We’re waiting for this settlement to go through, but already the concussion conversation is changing. I really do believe this case has changed the whole dynamic of that conversation. The vocabulary itself around head trauma is changing. I’ve seen it change in my lifetime. We used to call hits to the head “dings.” We used to call concussions “stingers.” Concussions used to be considered “pain” but not “injury.” In recent years, we’re finally calling head trauma what it is: injury.

Sometimes I hear this from football fans: You made all that money, why is this such a big deal? Why are our tax dollars being tied up in federal court? It’s “millionaires fighting billionaires,” some people say. But I talk to these guys every day. Out of 20,000-plus retired players, I know for sure that a lot of them aren’t millionaires. Did most of us make a good living? Yes, we did. But a lot of these retired guys played in an era when the money wasn’t like it is today. Decades of life and health care costs carry a big price tag.

When I played, you weren’t diagnosed with a concussion unless you were throwing up and having visible problems functioning that day or the day after. There was no such thing as a doctor on the sideline saying, “Oh, you might have a concussion. Let’s do an assessment test back in the locker room. Take two weeks off.” To get back into the game, a coach or training staff member just asked you something like: “Who’s the president? What’s your number? What’s your number backwards?”

If you “passed,” they handed you your helmet and you got to go back in the game.

I don’t want to punish the NFL or the game of football. I’m doing it for my brothers.

Every football player knows the game is not 100 percent safe. But the understanding of head injuries has changed drastically just in the time since I walked away from the game. I just had lunch with a former player who played in a different era and is a little bit older than me, and he said, “We all knew there was a possibility, every time you stepped on the field, of a career-ending ACL tear or a broken bone. But none of us knew about head trauma.”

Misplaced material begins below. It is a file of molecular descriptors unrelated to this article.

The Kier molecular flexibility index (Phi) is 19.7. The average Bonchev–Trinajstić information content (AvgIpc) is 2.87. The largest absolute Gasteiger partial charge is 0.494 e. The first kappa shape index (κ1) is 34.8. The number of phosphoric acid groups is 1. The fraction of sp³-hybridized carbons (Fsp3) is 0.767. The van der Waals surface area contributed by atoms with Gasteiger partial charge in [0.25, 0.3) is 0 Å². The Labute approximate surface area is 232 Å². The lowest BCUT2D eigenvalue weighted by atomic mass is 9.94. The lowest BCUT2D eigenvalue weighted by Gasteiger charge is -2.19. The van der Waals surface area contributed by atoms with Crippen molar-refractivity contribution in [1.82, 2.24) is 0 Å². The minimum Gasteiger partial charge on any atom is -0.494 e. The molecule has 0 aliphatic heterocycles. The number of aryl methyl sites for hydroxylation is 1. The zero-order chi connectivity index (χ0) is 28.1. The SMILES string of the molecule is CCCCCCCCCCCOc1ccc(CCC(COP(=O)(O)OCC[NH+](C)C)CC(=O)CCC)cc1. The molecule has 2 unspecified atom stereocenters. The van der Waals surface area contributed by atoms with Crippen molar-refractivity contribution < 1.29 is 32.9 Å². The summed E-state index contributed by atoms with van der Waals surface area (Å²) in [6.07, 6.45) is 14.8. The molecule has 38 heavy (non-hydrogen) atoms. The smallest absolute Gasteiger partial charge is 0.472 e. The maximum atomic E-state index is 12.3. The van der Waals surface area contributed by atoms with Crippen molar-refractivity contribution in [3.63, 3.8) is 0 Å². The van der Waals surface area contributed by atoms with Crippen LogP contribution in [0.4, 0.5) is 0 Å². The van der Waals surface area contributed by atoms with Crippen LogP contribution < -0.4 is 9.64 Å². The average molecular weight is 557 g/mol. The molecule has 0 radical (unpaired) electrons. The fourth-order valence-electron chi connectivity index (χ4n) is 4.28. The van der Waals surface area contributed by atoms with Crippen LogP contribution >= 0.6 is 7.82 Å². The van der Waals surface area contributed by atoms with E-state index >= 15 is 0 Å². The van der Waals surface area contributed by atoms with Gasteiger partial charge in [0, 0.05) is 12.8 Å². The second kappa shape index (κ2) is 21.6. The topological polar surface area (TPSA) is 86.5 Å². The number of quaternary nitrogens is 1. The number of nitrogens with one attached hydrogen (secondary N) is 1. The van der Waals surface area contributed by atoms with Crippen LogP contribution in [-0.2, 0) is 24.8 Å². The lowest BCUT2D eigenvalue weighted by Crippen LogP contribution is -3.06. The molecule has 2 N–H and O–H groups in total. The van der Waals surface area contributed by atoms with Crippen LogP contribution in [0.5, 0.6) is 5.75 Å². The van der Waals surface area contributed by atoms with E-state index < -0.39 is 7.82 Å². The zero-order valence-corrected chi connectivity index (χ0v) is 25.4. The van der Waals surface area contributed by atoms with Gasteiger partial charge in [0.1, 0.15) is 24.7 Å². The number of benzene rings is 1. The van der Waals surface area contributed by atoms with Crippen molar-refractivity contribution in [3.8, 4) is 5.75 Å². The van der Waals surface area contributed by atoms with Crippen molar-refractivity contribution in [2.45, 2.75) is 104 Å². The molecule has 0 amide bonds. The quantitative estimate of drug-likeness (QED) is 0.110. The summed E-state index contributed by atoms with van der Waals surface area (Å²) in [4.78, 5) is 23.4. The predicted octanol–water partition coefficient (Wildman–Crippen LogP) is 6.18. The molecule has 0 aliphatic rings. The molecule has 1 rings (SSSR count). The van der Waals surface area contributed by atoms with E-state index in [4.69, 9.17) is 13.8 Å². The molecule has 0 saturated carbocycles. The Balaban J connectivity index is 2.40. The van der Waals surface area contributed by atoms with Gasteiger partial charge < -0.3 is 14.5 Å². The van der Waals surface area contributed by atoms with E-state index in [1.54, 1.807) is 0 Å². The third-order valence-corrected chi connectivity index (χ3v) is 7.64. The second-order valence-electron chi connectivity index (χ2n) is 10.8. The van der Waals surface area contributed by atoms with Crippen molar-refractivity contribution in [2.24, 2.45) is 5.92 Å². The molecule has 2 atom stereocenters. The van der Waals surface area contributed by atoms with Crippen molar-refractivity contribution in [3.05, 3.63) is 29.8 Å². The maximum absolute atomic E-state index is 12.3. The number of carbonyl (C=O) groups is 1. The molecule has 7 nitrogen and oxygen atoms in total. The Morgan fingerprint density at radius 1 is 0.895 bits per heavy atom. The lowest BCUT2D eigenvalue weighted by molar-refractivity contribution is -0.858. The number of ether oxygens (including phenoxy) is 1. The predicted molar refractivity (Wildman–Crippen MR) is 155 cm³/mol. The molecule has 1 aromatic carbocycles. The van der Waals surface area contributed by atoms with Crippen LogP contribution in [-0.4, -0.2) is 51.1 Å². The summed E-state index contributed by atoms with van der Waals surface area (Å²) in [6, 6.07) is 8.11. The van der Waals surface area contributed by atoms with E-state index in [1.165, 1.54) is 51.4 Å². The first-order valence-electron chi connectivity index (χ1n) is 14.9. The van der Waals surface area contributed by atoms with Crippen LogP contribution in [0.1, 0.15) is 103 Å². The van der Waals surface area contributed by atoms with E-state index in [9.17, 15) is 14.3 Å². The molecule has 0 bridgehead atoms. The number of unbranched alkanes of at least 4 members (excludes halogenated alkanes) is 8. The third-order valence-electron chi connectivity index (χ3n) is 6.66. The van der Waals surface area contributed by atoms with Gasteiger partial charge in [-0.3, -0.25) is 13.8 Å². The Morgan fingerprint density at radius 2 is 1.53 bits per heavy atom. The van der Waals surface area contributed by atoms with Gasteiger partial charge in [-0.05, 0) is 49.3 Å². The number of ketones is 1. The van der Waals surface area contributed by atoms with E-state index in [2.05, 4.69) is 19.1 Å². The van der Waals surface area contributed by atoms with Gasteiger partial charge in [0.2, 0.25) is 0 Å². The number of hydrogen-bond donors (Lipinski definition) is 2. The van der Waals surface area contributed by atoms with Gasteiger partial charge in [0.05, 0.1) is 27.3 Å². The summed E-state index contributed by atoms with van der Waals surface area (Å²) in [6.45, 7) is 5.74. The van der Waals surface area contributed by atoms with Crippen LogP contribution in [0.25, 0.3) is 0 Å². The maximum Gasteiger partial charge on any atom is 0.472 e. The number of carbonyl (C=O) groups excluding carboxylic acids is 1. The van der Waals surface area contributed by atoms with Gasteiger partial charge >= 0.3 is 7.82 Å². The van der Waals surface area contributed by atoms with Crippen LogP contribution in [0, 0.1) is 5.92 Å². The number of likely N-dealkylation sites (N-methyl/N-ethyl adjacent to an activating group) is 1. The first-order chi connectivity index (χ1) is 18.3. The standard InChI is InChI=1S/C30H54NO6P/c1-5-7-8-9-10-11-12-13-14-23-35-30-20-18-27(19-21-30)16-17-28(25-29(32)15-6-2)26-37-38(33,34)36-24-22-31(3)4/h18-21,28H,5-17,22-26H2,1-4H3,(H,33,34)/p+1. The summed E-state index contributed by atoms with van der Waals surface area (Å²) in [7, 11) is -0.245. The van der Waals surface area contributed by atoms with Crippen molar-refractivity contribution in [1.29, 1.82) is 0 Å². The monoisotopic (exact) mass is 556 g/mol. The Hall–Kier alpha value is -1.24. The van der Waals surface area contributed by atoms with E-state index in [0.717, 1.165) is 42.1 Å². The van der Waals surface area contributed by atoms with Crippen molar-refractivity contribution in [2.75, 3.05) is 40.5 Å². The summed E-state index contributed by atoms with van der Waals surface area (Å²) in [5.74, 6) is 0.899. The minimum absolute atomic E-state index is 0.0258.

Imagine that: being more worried about a knee injury than a traumatic brain injury.

I want to tell you about Kevin Turner, a former fullback for the Eagles and Patriots and the other class representative in the settlement. I played at the same time as Kevin and I actually played against him my rookie year. Kevin and I played positions that didn’t have high notoriety back then — not too many safeties and fullbacks were household names — but we were proud to be grunts.

Today, Kevin has ALS. And he’s around my age. Think about that for a second. When we first started this legal battle, Kevin Turner was able to travel, he was able to talk and he was even able to go in front of Congress to speak. Today, none of that is possible. He’s on a feeding tube and needs 24-hour care. It’s tough to realize that this is what could happen to an NFL brother.

That’s why this settlement is so important. I never became involved in this settlement for personal attention and I don’t want to punish the NFL or the game of football. I’m doing it for my brothers. It gives a player and his family a support system for head trauma — for the first time. The majority of the guys that signed up for this, I do not believe signed up to hurt the game of football. We all just want a safety net for guys who got injured. And if it goes through, we’ll be able to say we got one of the biggest sports organizations in the world to change. Just like financial markets, it’s about the long game.

We’re down at the goal line. We’ve made it this far. We just had a 99-yard drive. It’s heartbreaking to see our brothers and their families have to wait as this appeals process drags on.

Let’s get that extra yard and get it into the end zone.